Un‑Influence‑able Kids in an Age of Influencers
In an age when ‘influencer’ is an actual career, it’s difficult to know how to instill a healthy skepticism in children. Most parenting tips (some published here) suggest pointing out suspect claims and fake images when we see them — though, as we recently discovered, that’s easier said than done.
But one way to make kids savvier consumers of anything — from a friend’s Instagram account, to breaking news, to a brand’s commercial — is to give them a behind-the-scenes peak at influence strategies.
“Persuasion is no longer just an art, it’s an out-and-out science,” said Robert Cialdini, professor emeritus of psychology and marketing at Arizona State University, speaking recently at the 125th Annual Convention of the American Psychological Association. “Indeed, a vast body of scientific evidence now exists on how, when and why people say yes to influence attempts.”
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Considered by many to be the expert in understanding social influence, Cialdini has conducted decades of research to formulate six universal principles of influence — when and how people yield to persuasion. Understanding these principles provides not only insight into our own psyches, but also a bulwark against persuasion that may not have our best interests at heart.
The six principles of influence
This is a simple quid-pro-quo relationship where people feel the need to return a favor. This is the theory behind the “free sample” marketing campaigns or the “special gift for our customers.” But it might also be the tacit exchange of Likes on social media or of party invitations.
When people decide, commit or promise, they tend to stick to their word — even if it means compromising on their values, said Cialdini. If that commitment ends up being out of line with internal beliefs, people tend to rationalize or change their beliefs to be in alignment with that choice, he explained.
An example of this might be the social media influencer’s request for followers — already committed to supporting that account — to follow another, similar account.
Humans also have an innate pack mentality; if so many other people are taking a certain action or buying a certain product, they can’t all be wrong — can they? This can work well in some ways; Cialdini cites a study that found hotel guests were 29% more likely to reuse their towels if they were told most guests choose to reuse their towels. The percentage went up to 39% when guests heard the majority of other guests who had stayed in the same room had reused towels during their stays. But it’s also the principle behind peer pressure — and teens are particularly primed for this kind of influence, as their brains reorient toward socializing outside the family sphere during adolescence.
Authority is another very powerful principle in play when it comes to yielding to influence: If someone is an expert in a field (or, perhaps, just really, really passionate and outspoken or famous), people often believe he or she is more likely to be effectively persuasive, according to Cialdini.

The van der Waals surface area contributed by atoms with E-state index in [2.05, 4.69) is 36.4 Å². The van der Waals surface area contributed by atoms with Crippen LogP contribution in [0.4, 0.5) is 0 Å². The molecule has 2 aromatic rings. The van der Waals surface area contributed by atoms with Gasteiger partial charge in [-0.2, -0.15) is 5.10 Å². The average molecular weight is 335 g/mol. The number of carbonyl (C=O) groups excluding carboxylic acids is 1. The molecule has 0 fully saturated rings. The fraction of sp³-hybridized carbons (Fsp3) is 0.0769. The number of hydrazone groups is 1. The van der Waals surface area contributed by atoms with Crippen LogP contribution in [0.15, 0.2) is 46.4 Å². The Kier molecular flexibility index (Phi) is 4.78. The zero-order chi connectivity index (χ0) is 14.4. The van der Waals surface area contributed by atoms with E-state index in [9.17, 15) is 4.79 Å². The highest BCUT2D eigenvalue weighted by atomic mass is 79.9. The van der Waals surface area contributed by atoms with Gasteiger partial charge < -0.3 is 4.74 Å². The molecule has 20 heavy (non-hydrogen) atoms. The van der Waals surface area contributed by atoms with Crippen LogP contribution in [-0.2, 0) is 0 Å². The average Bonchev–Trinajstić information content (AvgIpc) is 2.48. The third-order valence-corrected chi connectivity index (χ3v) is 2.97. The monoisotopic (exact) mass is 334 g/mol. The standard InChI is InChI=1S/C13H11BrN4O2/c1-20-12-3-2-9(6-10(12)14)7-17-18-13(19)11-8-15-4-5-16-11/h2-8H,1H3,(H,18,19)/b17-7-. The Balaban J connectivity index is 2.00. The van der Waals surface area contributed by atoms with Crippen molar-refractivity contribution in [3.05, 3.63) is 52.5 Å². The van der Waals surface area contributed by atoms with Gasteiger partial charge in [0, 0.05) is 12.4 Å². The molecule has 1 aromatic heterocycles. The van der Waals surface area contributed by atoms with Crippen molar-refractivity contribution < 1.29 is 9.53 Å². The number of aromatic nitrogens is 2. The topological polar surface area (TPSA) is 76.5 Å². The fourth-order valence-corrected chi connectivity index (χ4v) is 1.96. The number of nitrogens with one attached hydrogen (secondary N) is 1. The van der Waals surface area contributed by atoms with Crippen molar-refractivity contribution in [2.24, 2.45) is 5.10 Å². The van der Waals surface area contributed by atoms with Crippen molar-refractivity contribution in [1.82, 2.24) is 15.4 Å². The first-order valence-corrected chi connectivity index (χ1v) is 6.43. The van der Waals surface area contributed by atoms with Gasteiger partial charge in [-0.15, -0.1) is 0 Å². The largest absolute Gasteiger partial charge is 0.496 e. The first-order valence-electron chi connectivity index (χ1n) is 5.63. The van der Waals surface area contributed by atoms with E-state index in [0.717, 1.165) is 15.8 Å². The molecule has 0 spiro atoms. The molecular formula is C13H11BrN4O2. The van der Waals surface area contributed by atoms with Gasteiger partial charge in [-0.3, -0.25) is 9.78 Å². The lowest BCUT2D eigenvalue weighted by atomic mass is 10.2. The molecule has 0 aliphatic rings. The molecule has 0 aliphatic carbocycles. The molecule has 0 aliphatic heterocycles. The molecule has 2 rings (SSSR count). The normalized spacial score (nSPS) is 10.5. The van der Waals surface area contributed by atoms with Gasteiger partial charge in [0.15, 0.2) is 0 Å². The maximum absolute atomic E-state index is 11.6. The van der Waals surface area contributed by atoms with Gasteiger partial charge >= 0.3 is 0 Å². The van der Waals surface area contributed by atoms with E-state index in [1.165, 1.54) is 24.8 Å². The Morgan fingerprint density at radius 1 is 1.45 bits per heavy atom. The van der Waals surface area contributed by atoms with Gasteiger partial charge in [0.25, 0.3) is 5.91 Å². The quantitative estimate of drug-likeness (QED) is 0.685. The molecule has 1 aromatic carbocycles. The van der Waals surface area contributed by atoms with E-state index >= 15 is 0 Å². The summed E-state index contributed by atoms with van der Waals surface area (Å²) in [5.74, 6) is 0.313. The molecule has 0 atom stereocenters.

“When it comes to world economics, who are you more likely to listen to for advice: a Nobel laureate in the field or some random commenter on Facebook?” he asked.
And when it comes to buying a face wash, who are you more likely to listen to — the gorgeous actress with blemish-free skin, or the chemist who invented it?
People are also more likely to listen to others who are complimentary and similar to them. This is known as the principle of liking, according to Cialdini. If the action or product you’re interested in fits into what you already think of as ‘good,’ then it’s more appealing. It’s the principle behind all of Amazon Kindle’s ‘People who read this book also read’ section.
Finally, people are more likely to want what they think they can’t have. This principle works through the concept of anticipated regret, where people look to the future and regret the possibility that the option might be taken away from them, says Cialdini. Brands’ exclusive offers are examples of this principle, as is the whole designer goods industry.
And finally, several of these influencing tactics can work together — just take the hilarious Dumpster fire of Fyre Festival; before it turned into a nightmare, it was the most hotly anticipated — and bought into — pop culture event for its attendees.
Cialdini notes that influencing others is not the same as manipulating them, if these principles are used ethically. When they don’t, their efforts tend to backfire. (Just ask the debunked and dredged pseudo-expert, Food Babe.)
By taking time to become familiar with and understand when these principles are being used, individuals can spot the influence attempt, Cialdini says. Does the person trying to influence really have authority? When someone says something is rare or scarce, is he telling the truth? Knowing the principles of influence may not make kids un-influence-able, but it may make them better able to recognize when they’re being persuaded — allowing the chance to make up their own mind.